Sticks, Rocks, Housing, and Fun

We are currently studying Ancient Civilizations in our Unit of Inquiry.  To delve into this topic, we are creating our own civilization, and jumping around the history of past civilizations to better understand the imaginative one we are building.  I am trying to keep the learning as Emergent as possible, and letting the kids take their world in any direction they want.  One of the inquiries they raised was that of ancient housing;  How did people live back then?  What did their houses look like?  Why did they look that way?  To help the kids get a close up, hands on perspective into this topic, we undertook the following series of lessons.

Step One - Research Jigsaw

I set up four stations around the room and put the students into teams.  I told them that they were construction engineers and they were doing research.  At each of the four stations were pictures of housing in the ancient world.  The students then travelled from station to station, and made notes about the characteristics of each house.  I asked they to consider why it was built the way it was.  They talked about the geography and climate of each place.  They looked at the materials used, and the features of each house.  We analyzed why and how they were different, and similar.  We made a Venn Diagram with four circles in their groups, and then had a big debrief after, where they filled in the knowledge gaps for each other (or I contributed where I could).  Our findings were simple and clear; Each civilization designed their homes to fit with their natural environment.  Simple, yet a powerful big idea.

Step Two - Nature Walk

The next day we went for a walk in the nearby forest.  I asked the students to make note of the materials that exist in our natural environment (Northern Japan). If they were to build a house, what resources would they be likely to use, and what was in abundance?  They made notes on their clipboards, started to sketch diagrams, and had debates about what would make for a solid structure.  Sitting on a large rock near a slow moving brook, I told them that they were going to build their own house, and that they needed to design it.  I gave them a template and asked them to work as a team to gather the materials, draw a diagram, and write about why they made the design choices they did.  We came back to the school with giant garbage bags full of stones, sticks, and leaves.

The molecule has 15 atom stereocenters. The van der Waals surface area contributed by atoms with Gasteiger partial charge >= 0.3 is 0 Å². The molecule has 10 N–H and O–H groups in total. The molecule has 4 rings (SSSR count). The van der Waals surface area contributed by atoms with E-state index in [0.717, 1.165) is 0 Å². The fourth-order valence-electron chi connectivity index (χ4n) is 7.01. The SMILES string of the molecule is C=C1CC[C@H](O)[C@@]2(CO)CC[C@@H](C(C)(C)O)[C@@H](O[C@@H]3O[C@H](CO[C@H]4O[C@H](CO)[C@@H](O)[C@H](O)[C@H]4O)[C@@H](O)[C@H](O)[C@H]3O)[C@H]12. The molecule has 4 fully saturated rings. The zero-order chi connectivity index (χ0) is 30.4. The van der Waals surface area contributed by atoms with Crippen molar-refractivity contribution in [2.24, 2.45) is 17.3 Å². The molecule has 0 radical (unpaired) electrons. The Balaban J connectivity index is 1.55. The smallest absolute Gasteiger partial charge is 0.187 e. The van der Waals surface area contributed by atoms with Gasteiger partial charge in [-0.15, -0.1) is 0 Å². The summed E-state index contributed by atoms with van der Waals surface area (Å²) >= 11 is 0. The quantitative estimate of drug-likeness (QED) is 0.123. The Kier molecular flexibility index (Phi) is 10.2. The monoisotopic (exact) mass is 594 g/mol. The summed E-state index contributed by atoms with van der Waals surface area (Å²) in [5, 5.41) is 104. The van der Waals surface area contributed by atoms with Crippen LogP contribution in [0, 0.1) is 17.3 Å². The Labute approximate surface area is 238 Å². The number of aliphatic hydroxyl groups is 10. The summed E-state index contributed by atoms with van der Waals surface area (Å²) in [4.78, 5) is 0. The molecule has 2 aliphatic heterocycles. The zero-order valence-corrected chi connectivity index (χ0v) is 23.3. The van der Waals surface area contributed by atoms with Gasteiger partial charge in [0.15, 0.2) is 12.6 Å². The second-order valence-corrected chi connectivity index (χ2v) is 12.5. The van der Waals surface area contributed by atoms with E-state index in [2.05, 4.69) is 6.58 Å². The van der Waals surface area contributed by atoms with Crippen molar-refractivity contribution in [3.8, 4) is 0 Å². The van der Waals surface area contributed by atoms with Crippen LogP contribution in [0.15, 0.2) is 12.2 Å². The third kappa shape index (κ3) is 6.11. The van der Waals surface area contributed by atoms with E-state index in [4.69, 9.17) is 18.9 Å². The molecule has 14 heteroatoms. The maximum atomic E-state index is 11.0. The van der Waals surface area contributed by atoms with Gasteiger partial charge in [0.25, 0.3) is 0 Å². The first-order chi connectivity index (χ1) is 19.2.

Step Three - What are we learning?

We took a brief pause from the excitement and I asked them to consider why we were doing this.  What hidden curriculum was I trying to teach?  What skills would we need?  What attitudes and knowledge would be important in guiding us?  As a large group, we filled out the WAWL (What Are We Learning) template with the important elements.

Step Four - Construction

Each team was given a piece of wood for their base, a glue gun (we imagined that in ancient civilizations they would have had rope or mud to fasten their wood, and so we would substitute that bond with glue!) and a hefty pat on the back from me.  They were off!

(A little piece of advice, if you are going to let children use saws and sharp knives, go over safety rules beforehand!)

Some of the phrases I overheard while they were working, and I announced to them as I heard it (when they are doing group work I try not to help with the details, but rather as a narrator, helping them to see how they are using our key skills and attitudes).  It was music to my ears:

What would happen if......?
Could we try......?
It might work if......?
Is it possible to......?

They weren't using their plans, but they were adapting to the environment in front of them.  It was problem solving and critical thinking.  It was, in our Blooms Taxonomy, creating.  The room was an absolute disaster, but we loved every minute of it.

Step Five - Reflection

After the house was finished, we sat back and enjoyed our work.  We also took time to reflect on the process in two ways.  First, we group wrote a descriptive paragraph about the skills, attitudes and knowledge we needed to complete the task; what we did well, what we did poorly, what we learned, etc.  Once this was complete, we printed it off and posted it up next to our house in the hallway in front of the class, so everybody walking by would see it, and hopefully ask us questions about it.  Second, we sat down individually and filled out a personal reflection. This was a bingo card, and in each square there was a different question about the project; some of them related to the knowledge, but most focusing on the meta-learning we settled on before the project began (see WAWL above).  The reflection was then added to our portfolio, along with a picture, for future reference.

If we have a similar unit coming up, or you just like to do hands on stuff with your class, give this a try and share your story.  We would love to compare with other classes!


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